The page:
Working draft:

The best laid plans go awry


In a study at Johns Hopkins University, researchers induced asthmatic symptoms in healthy lungs, to help doctors learn how the body fights asthma. Hexamethonium was used to induce the symptoms to investigate a specific function of the lungs. A 24-year old woman (Ellen Roche) died June 2, 2001.

She was the third volunteer in the study. The first volunteer reported coughing a day after participating in the study, but the cough was resolved within a few days. The second volunteer suffered no ill effects. Before being accepted, Roche signed a consent form and underwent a battery of tests. The tests included lung function tests, and she was deemed healthy and without conditions that would have excluded her from the study. (Roche in fact worked as a lab technician in the Johns Hopkins Asthma and Allergy Center, and had participated in two previous studies. Wouldn't she have unusually good background knowledge? And didn't she know about the reaction of the first subject? Or is this one of those "Trust anything the white coat says" cases?)

The experimenter, Alkis Togias, didn't initially ask the FDA for permission to have volunteers inhale a drug (hexamethonium) that would trigger asthma-like reactions in their lungs, and then changed how volunteers received the drug during the study without notifying anyone. (The change apparently involved dissolving the hexamethonium in buffered distilled water, instead of saline, as originally proposed in the study protocol. The intent was to make the ingredient safer.)

Johns Hopkins officials said the review board initially had not believed they needed approval for inhaled hexamethonium because it was already being used for basic physiology tests. Thus there was a failure to inform participants that the drug they would inhale was technically "experimental."

Togias had more than 10 research studies in progress when Roche died, and the university put all on hold pending review. It also suspended 16 other studies involving substances for which FDA opinions were not sought. Within six months after the shutdown, the university had reapproved almost all the 2,600 halted experiments except those led by Togias. His research has apparently resumed as of April, 2003.


Very sad, especially in hindsight (again). The "errors" seem so minor, and the subject was an insider and thus in a better position than most research participants to know what the risks might be.

It is worth noting that none of the recent add-ons to ethics reviews (e.g., lay people on the committee) would have had the slightest impact on this. Yet amazingly the IRB was later faulted because: "IRB membership lacked cultural diversity." Well, THAT would have prevented this incident for sure! Even the experts on the IRB seem to have been unaware of the potential toxicity of the treatment, so adding "incompetents" to an already heavy workload for the reviewers would only exacerbate their problems. Whatever these regulators are thinking about it has long since ceased to be about public safety. Using this unfortunate death to instigate a moral panic for further irrelevant controls is reprehensible.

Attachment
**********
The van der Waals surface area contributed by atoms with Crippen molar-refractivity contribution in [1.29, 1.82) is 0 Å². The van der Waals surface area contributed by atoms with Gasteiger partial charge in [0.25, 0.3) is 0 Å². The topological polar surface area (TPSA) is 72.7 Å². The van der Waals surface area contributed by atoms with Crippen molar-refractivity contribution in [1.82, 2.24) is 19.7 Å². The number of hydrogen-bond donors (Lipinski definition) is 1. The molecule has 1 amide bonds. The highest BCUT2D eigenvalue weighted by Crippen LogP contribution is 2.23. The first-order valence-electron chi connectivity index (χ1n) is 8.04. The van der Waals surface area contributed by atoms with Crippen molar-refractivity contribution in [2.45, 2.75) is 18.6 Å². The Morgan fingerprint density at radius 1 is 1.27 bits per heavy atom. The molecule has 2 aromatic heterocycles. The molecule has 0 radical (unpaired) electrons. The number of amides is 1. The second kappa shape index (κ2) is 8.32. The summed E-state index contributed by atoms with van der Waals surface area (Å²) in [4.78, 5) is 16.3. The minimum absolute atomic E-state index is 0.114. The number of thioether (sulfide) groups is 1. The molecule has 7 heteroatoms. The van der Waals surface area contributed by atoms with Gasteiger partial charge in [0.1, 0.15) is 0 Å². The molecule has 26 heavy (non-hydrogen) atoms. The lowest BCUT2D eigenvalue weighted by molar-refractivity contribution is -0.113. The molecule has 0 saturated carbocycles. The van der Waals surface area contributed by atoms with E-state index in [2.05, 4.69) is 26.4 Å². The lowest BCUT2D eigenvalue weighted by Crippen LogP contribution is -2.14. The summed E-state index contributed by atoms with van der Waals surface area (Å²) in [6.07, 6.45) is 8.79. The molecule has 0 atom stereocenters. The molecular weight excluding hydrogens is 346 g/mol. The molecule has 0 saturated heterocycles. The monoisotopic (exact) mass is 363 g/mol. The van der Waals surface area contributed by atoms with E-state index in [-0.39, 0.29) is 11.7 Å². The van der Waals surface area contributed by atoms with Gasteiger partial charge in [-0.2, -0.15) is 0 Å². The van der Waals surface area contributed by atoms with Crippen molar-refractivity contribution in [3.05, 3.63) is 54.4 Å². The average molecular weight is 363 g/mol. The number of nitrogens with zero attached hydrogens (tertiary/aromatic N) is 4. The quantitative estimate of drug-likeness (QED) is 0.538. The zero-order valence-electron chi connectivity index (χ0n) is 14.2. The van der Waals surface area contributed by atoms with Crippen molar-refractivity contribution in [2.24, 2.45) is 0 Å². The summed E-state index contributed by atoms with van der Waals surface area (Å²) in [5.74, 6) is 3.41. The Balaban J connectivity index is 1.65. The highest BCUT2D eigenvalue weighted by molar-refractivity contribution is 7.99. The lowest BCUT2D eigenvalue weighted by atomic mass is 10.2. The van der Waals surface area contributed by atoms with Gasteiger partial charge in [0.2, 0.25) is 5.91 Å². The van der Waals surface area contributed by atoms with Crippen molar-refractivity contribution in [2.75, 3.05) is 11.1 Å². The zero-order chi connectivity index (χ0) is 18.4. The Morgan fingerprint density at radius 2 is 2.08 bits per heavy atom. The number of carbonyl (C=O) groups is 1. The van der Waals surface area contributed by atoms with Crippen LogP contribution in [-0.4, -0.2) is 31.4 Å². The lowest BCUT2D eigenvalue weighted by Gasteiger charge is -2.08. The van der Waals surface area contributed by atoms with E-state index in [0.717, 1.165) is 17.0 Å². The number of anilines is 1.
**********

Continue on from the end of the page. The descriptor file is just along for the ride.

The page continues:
In a subsequent report the JHU ethics review committee was faulted because, among other things, "investigators were encouraged to limit the length of informed consents, and as a result, appropriate attention was not paid to the required elements of informed consent (i.e., the avoidance of complex language; consequences & procedures for withdrawal; new findings; termination of participation, etc.)." I believe that's called damned if you do and damned if you don't, sucking and blowing at the same time?

There seem to have been long delays in feedback from the FDA to letters by JHU before the project, but the FDA is even now (over a year later) righteously pursuing Togias. I think the technical term for this is Scapegoating. Or is it Butt-covering? Can it be as bad as this report implies?

I am reminded that in a bureaucracy, which the research ethics industry has become, success is not defined as solving a problem, it is defined as not getting blamed for a problem.

In reading the FDA letter to Togias, I am struck by the byzantine nature of the regulations in effect here. Perhaps if one actually works with these daily they become manageable, but I doubt it. I am of the opinion that "accidents" like this will become more common because of the complex rules, instead of less common. The lawyers will certainly feast on the complexity.

The only reliable effective process for dealing with such complex rules is hindsight -- everyone is an expert in hindsight. However, the only reason to celebrate our cleverness in hindsight is if we do identify how to fix things so the problem doesn't repeat; taking that opportunity to embed nonsense should disqualify you.

Very sad, but using this accidental death to justify further extraneous complications (e.g., lay people and cultural diversity) in the review process is not justified for medical research, much less social sciences.